They met in college when the former Carolyn Goldmark was at Bryn Mawr, outside Philadelphia. They married in 1962, moved to Las Vegas in 1964 and now have four children and six grandchildren. When Oscar began doing legal work for members of the mob, he knew that to protect his integrity he had to walk a very strict line. It was Carolyn who showed him the way: "She said, 'Be their lawyer but never be their friend. You'll lose both their respect and your strength as their advocate.' She was absolutely right."
Over the next 30 years, Goodman won a lot of cases, earned a lot of money and kept a lot of clients out of prison. By 1998, though, he was burned out. And he wasn't very proud of the man he had become. "I was beginning not to like myself," Goodman confesses. "When I went down to my office, all I was doing was trying to see how much I could charge a client."
He needed to make a radical change, but he didn't know which way to turn. Carolyn was his rock. "He was struggling with what he ought to do," she tells me. "It was sort of like this bag of cement on my back. While Oscar's not a depressive type, he was getting more and more depressed."
Carolyn was also an accomplished creator, with her own noble vision. When the couple first moved west, they wanted their kids to have a first-rate education. But Carolyn was not impressed by the local schools. "OK," she said, "I'll create my own school!" Today, 25 years later, she is still the president and guiding spirit of The Meadows School, a preschool through 12th grade private school in a quiet corner of Las Vegas. The Meadows is a shining example of what a top-quality school should be: it has a beautiful campus and devoted teachers, and it emphasizes not just academic excellence but also art, music, creativity, foreign languages, and tolerance and community service. Carolyn says 72 cents of every dollar is spent right where it belongs: in the classroom. In creating and running The Meadows, she has found happiness and deep fulfillment—an inspiring example for anyone to follow. Including Oscar.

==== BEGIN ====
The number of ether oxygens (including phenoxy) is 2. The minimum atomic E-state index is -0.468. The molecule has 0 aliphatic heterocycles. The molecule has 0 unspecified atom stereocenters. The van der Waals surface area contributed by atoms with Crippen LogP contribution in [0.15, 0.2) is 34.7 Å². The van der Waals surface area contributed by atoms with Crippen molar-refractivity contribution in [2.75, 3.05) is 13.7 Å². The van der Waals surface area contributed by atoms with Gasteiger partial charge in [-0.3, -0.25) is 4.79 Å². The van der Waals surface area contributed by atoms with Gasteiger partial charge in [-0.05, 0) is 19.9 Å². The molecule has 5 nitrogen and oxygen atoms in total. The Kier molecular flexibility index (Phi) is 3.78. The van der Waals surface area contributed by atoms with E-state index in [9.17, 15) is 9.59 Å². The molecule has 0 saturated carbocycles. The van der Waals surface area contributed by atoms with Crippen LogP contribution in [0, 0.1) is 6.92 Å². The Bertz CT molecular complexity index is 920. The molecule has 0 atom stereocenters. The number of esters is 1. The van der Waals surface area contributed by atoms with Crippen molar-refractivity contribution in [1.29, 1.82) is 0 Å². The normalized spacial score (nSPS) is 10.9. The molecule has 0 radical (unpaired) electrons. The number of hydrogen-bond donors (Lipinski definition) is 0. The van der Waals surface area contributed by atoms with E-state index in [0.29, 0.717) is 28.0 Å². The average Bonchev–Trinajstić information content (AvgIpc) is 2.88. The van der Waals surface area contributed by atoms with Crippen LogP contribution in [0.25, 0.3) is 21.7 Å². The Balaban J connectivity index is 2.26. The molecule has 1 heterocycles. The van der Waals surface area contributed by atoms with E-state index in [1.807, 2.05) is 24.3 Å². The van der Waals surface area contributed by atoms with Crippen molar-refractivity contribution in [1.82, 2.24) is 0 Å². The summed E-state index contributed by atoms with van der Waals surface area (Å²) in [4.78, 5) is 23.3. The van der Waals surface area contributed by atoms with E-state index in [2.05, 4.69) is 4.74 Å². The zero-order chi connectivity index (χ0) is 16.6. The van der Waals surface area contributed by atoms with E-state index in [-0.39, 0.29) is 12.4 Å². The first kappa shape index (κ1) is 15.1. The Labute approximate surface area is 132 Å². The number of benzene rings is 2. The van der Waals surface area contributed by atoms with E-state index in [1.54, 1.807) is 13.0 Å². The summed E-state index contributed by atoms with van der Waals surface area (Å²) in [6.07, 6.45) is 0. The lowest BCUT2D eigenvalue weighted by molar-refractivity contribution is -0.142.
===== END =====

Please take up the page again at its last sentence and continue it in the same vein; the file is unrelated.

And so it was late in 1998, while on a family cruise, that Goodman called his wife and children together and happily announced his plan: "I think I'm going to run for mayor!" His children were shocked—and they vehemently opposed the idea. Goodman was taken aback: "When I asked them why, they said, 'Dad, there's no way you can win. You have more baggage than the skycaps at the airport!'"
This was, Goodman says, "a defining moment" in his life. Yes, running for mayor was risky, a total leap into the unknown. But he desperately needed to make a change. He needed renewal. And maybe a measure of redemption too. He couldn't let fear—or even his family—stand in his way. "I said to them, 'You don't know your dad! The people know me, you don't know me! They know that I've spent every waking moment of my adult life defending constitutional rights and making sure the government didn't take advantage of people. And I'm going to win this thing, you just wait and see!'"